Meanwhile the Big East has 11 teams his season that are tourney caliber (granted they will never see that many bids).  At least 5 who you could argue have at least a shot at making the Final Four.   Providence would finish no worse than 4th or 5th in the ACC this  season and they may not even make the tourney out of the Big East.

Since: Nov 28, 2007
Posted on: November 12, 2008 7:48 am

Dear Gary (on the Big East and ACC)

I don't doubt what you say about the Big East being the toughest conference this year by far. My question concerning the Big East is that once they get into conference play they'll do exactly as the SEC has being doing for years in football....So how do you think that will play out when they start piling up losses come selection Sunday? Nine teams just seems a little high is all I'm saying...what's the record btw? six? seven?

Since: Mar 12, 2007
Posted on: November 11, 2008 2:34 pm

Dear Gary (on the Big East and ACC)


The leadership/experience issue is a fair point and a much better argument than "lack of proven scorers", which is what it seemed that your first argument was.  I may be a bit biased (I know, surpise), but I put a lot of stock in Coach Thompson and his system, which seems to limit the exposure of inexperienced players because individual players are not required to make much of an impact -- it's more team-oriented.  Austin Freeman jumped in as a freshman starter last year and DaJuan Summers did the same the year before that, so there's a chance that the Hoyas' transition will be smoother than some expect.  We can agree that there may be some early growing pains and that they could have things straightened out by midseason, so it would depend when this hypothetical game was played.  Thanks for clarifying your case.

Since: Oct 12, 2008
Posted on: November 10, 2008 4:10 pm

Dear Gary (on the Big East and ACC)

: I’m sure that certain Hoyas will step up this season and produce, but based on what I know about Clemson and Georgetown in the preseason I’d go with Clemson.  The Tigers have three proven scorers in the starting rotation and three starters who are JRs or SRs while not starting any freshmen.    I’m a big fan of SR and JR leadership and Georgetown will probably start a true freshman at Center and the important players on the bench will all be true freshmen or transfers.   Maybe after non-conference play I’ll change my mind, but right now Clemson gets the edge in terms of the team they will actually put on the floor the first day of the season whereas Georgetown has the edge in upside. 

Since: Mar 12, 2007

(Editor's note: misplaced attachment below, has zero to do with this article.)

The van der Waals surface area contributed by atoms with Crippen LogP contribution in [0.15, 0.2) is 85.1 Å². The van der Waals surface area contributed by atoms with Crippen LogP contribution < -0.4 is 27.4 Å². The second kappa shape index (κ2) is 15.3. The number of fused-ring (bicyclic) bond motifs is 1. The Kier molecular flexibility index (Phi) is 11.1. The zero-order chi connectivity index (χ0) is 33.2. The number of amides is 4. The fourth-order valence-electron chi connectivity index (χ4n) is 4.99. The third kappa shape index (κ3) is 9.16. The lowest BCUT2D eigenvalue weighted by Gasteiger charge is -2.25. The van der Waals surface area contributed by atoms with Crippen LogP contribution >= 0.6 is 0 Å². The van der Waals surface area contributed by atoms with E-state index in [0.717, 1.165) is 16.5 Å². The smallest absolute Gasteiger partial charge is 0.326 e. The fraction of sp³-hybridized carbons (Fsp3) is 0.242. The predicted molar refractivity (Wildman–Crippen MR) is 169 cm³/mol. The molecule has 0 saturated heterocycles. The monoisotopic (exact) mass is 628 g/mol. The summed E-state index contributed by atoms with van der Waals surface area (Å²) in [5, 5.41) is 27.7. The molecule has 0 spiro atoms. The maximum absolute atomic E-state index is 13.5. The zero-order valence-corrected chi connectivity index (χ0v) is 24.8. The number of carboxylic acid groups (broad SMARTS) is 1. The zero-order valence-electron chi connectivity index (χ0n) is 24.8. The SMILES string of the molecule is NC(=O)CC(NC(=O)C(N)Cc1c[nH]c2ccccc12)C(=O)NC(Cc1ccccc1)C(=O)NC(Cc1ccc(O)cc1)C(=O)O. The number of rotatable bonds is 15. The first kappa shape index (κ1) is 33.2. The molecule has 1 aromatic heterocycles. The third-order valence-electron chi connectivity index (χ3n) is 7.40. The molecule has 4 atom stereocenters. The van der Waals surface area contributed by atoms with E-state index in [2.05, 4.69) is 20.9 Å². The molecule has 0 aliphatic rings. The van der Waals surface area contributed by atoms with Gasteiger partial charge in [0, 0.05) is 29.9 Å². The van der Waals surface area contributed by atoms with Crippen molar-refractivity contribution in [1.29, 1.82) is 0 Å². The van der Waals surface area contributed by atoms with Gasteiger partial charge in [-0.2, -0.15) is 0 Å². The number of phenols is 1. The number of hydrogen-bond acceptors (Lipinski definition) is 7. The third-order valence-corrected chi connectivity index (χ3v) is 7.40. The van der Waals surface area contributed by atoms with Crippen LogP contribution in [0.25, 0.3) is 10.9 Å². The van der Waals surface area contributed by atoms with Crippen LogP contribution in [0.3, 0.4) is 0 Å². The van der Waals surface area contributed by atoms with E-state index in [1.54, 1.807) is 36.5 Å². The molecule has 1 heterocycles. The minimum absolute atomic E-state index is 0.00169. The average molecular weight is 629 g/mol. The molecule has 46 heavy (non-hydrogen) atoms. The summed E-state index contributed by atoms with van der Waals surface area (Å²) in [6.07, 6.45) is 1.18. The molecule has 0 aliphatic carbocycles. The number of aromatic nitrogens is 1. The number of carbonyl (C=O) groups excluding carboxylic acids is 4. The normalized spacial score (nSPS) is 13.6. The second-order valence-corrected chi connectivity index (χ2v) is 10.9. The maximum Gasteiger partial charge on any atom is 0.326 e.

Posted on: November 10, 2008 3:08 pm

Dear Gary (on the Big East and ACC)

The Hoyas are overrated with just one projected starter scoring in double figures last season

Robothouse - Is this supposed to mean that none of this year's Hoyas will step up and average double-figures now that Hibbert and Wallace are gone?  If this is your argument, then Kansas should only score about 25 point per game with the players that they return from last season.

The Hoyas aren't the Tar Heels, buddy.  They run an efficient, ball-control offense and win games with their defense -- they spread the scoring around and rarely put up enough shots to run up the score.  They gave up only 59.6 ppg defensively last season, so they don't need 6 players in double figures.  The year the Hoyas went to the Final Four, they only had 3 players averaging double-figures, with Jeff Green (the #5 pick in the NBA draft) leading the way with only 14.3 ppg.

The Hoyas may be rebuilding a bit and perhaps somewhat overrated, but that doesn't mean that they're not better than Clemson.

Since: Oct 19, 2008
Posted on: November 10, 2008 1:48 pm

Dear Gary (on the Big East and ACC)

You are crazy.  The Big East is clearly better than the ACC.  If they had a challenge, the Big East would win about 8 of the 12 games this year because none of the teams in the bottom half of the ACC are good enough to beat teams 6-12 in the Big East.  Georgia Tech's program has fallen apart.  Virginia is very weak.  Florida State is poorly coached and never does anything special.  Boston College is a 1-man team.  Maryland has no post players that are any good.  NC State did less with more last year - we'll see about them.  Bottom line is the ACC bottom feeders aren't very good & they'd be matched up against NCAA tourney-caliber teams like Syracuse, Villanova and West Virginia. 

Since: Oct 12, 2008
Posted on: November 10, 2008 1:44 pm

Dear Gary (on the Big East and ACC)

UNC/UL: UNC (with ease)

UConn/Duke: UConn (though the Huskies have a tendency to drop games they should win)

ND/Miami: ND (a closer game than you’d think)

Pitt/WF: Pitt (pretty even teams in terms of talent and leadership, but the Panthers have won so many more big games lately)

Marquette/VT: Marquette (And it wouldn’t even be close with the Golden Eagles having 4 starters that score in double figures and a roster made up completely of JRs and SRs)

G’Town/Clemson: Clemson (The Hoyas are overrated with just one projected starter scoring in double figures last season; Clemson has three big time scorers starting this year)

In the end, I agree with Gary, the Big East would win an ACC/Big East challenge in all likelihood.

Since: Oct 16, 2007
Posted on: November 10, 2008 11:54 am

Dear Gary (on the Big East and ACC)

ACC was weak last year and it'll be a little stronger but, still weak this year. Once you get to  the 4th game in this hypothetical challenge, big east teams start blowing out the ACC teams.

The views expressed in this blog are solely those of the author and do not reflect the views of CBS Sports or